UV bulbs that are no more than reptile basking bulbs, that produce NO
UVB. Or equally as bad - brand name UVB bulbs that are next to
worthless. The next thing is calcium powders with little or no D3, and
more phosphorus than Calcium. People just don't know the specifics.
That's why my veiled caresheet is 20 pages long - I cover every detail of
everything - the do's and the don'ts. I don't just tell them what to do,
and what not to do - but the reasonings behind it.

For the people that have "everything right", the average lifespan is still
much shorter than it should be. From polling them, I'm convinced
they're ALL overfeeding their animals to the point of premature death.
Almost every calyptratus I see in person, or online, has bulging
casques. Everyone I run into and question is concerned when their
chameleon eats "only" 2 or 3 crickets a day. The norm is 10-20 insects
PER DAY. My big male maintains weight on 6-10 insects PER
WEEK, plus fruit, flowers and veggies. The fact that people are almost
competing to see who has the biggest chameleon doesn't help, either. I
see it in snakes. A reticulated python should not have the same basic
body proportions as a green anaconda - not even close! The "giant
snakes" that pose for pictures at reptile shows die very young. They
should be living decades, not just 12-15 years.

A friend of mine bought a huge adult male parsonii at a wholesaler, for
$50. He kept it in his pet store for a few months, in a small wooden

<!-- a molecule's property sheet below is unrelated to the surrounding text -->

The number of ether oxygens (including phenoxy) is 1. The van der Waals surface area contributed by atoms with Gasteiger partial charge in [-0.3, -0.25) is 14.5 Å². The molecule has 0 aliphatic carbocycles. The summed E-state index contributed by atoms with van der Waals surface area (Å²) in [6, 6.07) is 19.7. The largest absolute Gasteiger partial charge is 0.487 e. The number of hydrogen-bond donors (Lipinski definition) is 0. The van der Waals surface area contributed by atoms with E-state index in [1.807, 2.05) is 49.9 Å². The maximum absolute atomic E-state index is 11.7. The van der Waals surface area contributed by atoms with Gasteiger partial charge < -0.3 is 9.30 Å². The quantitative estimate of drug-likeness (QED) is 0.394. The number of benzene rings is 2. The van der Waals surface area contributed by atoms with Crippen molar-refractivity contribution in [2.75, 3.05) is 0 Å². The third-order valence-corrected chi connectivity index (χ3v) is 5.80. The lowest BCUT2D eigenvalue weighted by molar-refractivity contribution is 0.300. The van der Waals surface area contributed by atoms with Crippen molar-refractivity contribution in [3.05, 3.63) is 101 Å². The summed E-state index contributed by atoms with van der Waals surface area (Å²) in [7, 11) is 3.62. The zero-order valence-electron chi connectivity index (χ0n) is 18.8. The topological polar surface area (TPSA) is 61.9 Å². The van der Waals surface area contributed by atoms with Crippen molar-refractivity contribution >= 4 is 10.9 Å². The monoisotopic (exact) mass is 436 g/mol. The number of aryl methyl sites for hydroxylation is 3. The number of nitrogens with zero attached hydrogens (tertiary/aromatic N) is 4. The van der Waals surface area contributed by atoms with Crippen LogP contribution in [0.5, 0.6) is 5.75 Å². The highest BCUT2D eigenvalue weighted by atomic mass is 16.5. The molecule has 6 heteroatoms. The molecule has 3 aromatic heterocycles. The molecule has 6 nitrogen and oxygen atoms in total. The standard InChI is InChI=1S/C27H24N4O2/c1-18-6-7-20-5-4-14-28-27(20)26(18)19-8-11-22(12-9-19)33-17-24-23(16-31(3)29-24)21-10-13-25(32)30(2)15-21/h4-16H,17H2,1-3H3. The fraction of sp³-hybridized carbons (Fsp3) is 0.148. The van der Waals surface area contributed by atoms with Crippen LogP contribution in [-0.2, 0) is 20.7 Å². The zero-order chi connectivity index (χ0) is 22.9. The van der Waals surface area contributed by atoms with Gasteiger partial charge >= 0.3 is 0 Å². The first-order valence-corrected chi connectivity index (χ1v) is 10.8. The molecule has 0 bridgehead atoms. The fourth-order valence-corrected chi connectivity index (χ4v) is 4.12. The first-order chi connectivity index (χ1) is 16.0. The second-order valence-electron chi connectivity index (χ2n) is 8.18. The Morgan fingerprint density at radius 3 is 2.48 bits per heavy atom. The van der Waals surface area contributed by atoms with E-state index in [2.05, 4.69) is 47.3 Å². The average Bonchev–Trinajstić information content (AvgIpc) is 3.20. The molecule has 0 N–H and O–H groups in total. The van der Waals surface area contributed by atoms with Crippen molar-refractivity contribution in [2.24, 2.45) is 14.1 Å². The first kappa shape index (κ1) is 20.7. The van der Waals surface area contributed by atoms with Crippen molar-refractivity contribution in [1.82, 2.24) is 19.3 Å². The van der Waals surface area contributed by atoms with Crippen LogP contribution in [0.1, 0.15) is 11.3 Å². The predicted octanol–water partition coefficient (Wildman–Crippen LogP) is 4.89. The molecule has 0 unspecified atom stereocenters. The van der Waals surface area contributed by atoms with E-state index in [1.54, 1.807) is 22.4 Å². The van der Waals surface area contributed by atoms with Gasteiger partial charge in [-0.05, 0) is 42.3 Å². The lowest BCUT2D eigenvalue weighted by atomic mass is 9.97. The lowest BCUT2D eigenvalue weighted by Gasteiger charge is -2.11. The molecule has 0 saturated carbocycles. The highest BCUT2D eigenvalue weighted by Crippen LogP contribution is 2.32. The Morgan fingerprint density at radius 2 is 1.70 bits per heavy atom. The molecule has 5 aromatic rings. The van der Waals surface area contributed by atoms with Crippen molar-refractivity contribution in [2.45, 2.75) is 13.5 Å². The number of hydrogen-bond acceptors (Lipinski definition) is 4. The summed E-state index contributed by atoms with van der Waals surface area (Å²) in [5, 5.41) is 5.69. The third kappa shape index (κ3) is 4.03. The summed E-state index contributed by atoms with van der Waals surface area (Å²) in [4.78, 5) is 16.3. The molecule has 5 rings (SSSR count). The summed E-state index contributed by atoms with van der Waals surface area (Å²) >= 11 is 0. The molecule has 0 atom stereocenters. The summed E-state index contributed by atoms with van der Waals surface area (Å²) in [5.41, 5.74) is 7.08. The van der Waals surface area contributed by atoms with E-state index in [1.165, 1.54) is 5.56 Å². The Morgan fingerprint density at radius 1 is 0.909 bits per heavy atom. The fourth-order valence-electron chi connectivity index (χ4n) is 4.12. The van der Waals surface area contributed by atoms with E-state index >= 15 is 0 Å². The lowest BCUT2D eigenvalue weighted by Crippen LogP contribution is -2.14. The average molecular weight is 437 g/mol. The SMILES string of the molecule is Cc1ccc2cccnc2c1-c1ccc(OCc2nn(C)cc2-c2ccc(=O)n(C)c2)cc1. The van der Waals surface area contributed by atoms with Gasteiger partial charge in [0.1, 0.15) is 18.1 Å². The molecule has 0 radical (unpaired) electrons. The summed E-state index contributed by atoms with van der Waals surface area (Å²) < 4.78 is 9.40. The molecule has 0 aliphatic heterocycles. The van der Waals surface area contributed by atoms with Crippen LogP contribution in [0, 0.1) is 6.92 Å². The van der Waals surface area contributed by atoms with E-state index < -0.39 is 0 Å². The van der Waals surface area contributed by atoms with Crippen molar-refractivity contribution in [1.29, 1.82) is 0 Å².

cage, with a screen front. It was about 3x2x2'. He'd let it climb around
on some large pieces of wood during the day, and it got plenty of
water. During this time, I performed fecal checks on it, and treated it
for nematodes and protozoans.

He sold it to a woman for $200 - cage included. She had no reptile
experience, but just really liked it. She kept it in the cage at night, and
let him climb around the plants in her living room during the day. It was
alive and doing well when we left NJ, about 3 years later. It was able to
just hang out on the trees, looking out the windows. Neat, huh?
 

SweetPea

New Member
Well I just got back from the vet with mine and it seem her life will be cut short. She has MBD but the vet said I did everything right. Her suggestion is to put her down, I did take her home and need some time to think. She spent an hour talking about things we could do but it would only prolong her life by a few month and they may be painfull months at that. I can not stand to see someone I love suffer.. I feel sooo sad!!!
 

Heika

New Member
Eric Adrignola said:
A friend of mine bought a huge adult male parsonii at a wholesaler, for
$50.
If only they could still be found for that price... beautiful chameleons.

Eric Adrignola said:
He sold it to a woman for $200 - cage included. She had no reptile
experience, but just really liked it. She kept it in the cage at night, and
let him climb around the plants in her living room during the day. It was
alive and doing well when we left NJ, about 3 years later. It was able to
just hang out on the trees, looking out the windows. Neat, huh?
In Linda Davison's book, she talks about keeping parsonii in the same way. They "free ranged" several trees. I wonder if she still has them? Her book was published in 1997, so it seems unlikely.

Heika
 

Prism Chameleons

Established Member